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Fraser Lewry

Watch Ginger Baker enthuse about polo horses before playing a drum solo in a farmyard

Ginger Baker playing drums in his farmyard

On May 11, 1978, viewers watching the BBC current affairs show Nationwide were greeted by an unusual sight, as former Cream drummer and erstwhile hellraiser Ginger Baker invited BBC journalists to his farm, where he regaled them with his plans to create the best polo team in the world before playing a drum solo for the animals. 

The roots of this story begin in Africa. After a near-fatal cocaine overdose in 1970, Baker realised that he needed a break from his less-than-successful jazz-rock outfit Ginger Baker’s Air Force. So he packed his bags and drove his Land Rover overland  to Lagos in Nigeria, where he opened up a recording studio and made friends with Afrobeat legend Fela Kuti. He also joined the Lagos Polo Club, where he got to know a local player, Colin Edwards.

"I’d had about 10 large Bacardi and Cokes and Colin came out and said: ‘Right, Baker, it’s time you got on a horse’," Baker told Mike Dolbear. "Apparently there were bets from around the whole club because everybody knew I’d never been on a horse before."

"I was flying around the track and obviously the horse was used to going around this track exercising so knew where it was going, but it was flying flat out." he continued.  The horse went all the way round the track and when it got back home to the stables it stopped and I was still on it. Colin won a lot of money on that, I think. He said: “Right Baker, report for duty at 8am.”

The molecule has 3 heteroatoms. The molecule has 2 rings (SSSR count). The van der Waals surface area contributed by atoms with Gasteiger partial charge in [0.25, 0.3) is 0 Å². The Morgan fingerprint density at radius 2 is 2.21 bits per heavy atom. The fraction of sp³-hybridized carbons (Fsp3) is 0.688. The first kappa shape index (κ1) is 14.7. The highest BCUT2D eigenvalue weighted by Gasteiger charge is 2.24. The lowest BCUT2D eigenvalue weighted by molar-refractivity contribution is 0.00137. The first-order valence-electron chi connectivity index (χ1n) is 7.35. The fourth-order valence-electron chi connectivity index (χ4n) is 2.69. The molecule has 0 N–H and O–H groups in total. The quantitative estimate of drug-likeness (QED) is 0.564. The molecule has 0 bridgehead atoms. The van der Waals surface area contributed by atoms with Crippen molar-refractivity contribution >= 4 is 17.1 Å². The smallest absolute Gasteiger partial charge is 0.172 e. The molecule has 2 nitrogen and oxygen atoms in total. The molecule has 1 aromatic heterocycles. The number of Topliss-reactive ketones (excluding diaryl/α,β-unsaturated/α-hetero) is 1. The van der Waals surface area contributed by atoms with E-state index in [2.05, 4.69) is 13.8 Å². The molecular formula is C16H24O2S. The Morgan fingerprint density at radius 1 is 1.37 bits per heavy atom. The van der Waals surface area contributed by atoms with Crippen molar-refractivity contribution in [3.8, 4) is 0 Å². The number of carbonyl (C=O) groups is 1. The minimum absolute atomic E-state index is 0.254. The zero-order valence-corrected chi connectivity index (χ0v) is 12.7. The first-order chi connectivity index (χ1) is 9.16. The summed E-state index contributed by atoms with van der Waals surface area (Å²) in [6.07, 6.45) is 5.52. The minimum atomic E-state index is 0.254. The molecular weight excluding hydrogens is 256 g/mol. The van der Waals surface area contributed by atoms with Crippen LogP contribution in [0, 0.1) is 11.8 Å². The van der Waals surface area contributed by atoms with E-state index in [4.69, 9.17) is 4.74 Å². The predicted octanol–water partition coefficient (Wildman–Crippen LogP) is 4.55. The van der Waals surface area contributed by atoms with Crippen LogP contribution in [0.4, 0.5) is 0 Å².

And that's how Ginger Baker became a polo player. Six years later he was back in The UK but still at it, renting a farmhouse on Lord Rothschild's Estate in the East Anglian village of Ashton, near Oundle, and attempting to get a professional polo team off the ground. That's when the BBC came to visit.  

"Ginger Baker can't remember how many times he's fallen off, but says it must be dozens," reports the presenter. "He's hardy, and nasty, and fanatical, the only thing that stops him being really dangerous is his concern for the horses. One day soon he expects to have the best polo side in Britain and eventually the world."

It didn't happen. Polo is an outrageously expensive hobby (30 ponies arrived by plane from Argentina during the Nationwide film), and by the mid-80s, after a series of unfortunate business decisions and a collapsed marriage had emptied the coffers, Baker found himself working on building sites to make ends meet.

On a more positive note, we'll always have that farmyard drum solo. 

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